Bolt ran the final leg of the relay at a packed Bird’s Nest stadium, hurtling through the line in 37.36 seconds after teammates Nesta Carter, Asafa Powell and Nickel Ashmeade had successfully got the baton around.
The victory gave Bolt his 11th world gold medal — the only one missing from his collection being the 100m in the 2011 Daegu worlds when he was disqualified after a false start.
The US quartet of 100m bronze and silver medallists Trayvon Bromell and Justin Gatlin, and fellow finalists Tyson Gay and Mike Rodgers were initially awarded silver but later disqualified.
China, headed by individual 100m finalist Bingtian Su, delighted the home crowd when they were upgraded to a shock silver in 38.01sec while Canada were awarded bronze (38.13).
August 29, 2015 at 09:29AM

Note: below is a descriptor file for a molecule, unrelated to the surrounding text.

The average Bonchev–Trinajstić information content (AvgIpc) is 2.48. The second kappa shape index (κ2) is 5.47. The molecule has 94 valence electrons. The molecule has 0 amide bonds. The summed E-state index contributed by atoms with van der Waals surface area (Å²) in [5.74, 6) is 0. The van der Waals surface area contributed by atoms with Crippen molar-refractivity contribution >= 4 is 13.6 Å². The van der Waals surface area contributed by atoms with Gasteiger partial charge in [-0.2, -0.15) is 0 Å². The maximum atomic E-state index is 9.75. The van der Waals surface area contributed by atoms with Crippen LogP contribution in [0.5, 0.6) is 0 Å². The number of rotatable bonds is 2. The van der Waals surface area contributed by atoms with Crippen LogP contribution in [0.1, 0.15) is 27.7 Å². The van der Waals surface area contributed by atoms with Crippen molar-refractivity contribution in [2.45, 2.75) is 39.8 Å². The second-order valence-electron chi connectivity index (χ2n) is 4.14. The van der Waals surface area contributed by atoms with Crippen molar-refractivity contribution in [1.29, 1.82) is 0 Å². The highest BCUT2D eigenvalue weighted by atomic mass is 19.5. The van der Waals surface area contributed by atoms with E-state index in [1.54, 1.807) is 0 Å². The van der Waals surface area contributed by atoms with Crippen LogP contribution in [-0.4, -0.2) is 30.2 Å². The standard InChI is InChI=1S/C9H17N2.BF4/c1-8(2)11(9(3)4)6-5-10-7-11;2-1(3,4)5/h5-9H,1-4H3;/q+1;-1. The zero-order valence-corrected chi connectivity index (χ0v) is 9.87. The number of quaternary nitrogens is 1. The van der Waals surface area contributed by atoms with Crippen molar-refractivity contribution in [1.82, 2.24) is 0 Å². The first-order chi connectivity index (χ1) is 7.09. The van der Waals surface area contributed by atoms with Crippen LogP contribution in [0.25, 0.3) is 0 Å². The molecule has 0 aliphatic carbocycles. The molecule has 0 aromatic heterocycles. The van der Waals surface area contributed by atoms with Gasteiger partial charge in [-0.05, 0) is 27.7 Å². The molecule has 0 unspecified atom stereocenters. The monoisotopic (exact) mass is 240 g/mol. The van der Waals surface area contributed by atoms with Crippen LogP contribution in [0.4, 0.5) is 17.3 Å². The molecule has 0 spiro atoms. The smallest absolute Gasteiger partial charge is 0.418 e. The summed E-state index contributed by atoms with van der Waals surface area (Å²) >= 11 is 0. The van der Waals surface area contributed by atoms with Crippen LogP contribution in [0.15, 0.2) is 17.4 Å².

“No Escape” is a film so hell-bent on giving its audience a nightmarish experience that it pays no mind to its inherently racist premise.
The film follows an American family (headed by Owen Wilson and Lake Bell) as they move from Texas to an anonymous Asian country (it’s never explicitly mentioned, but we later find out it’s close to Vietnam) and with their two young daughters get caught in the middle of a violent coup. They must do whatever it takes to survive while all the Americans are specifically hunted and killed.
While it does achieve its desired level of intensity, “No Escape” is just another entry in a long line of tone-deaf films that place white Americans in perilous situations while ignoring the humanity of the natives actually affected by the violence. Whitewashing is nothing new in Hollywood, but that doesn’t make it any less problematic.
Every single “other” (or local) on-screen is either a savage inflicting harm on an American, or a corpse. By the end, many are both. None of the natives speak, really, unless the sound of machetes hitting human flesh or a gunshot can be construed as language. The body count here is incredibly high.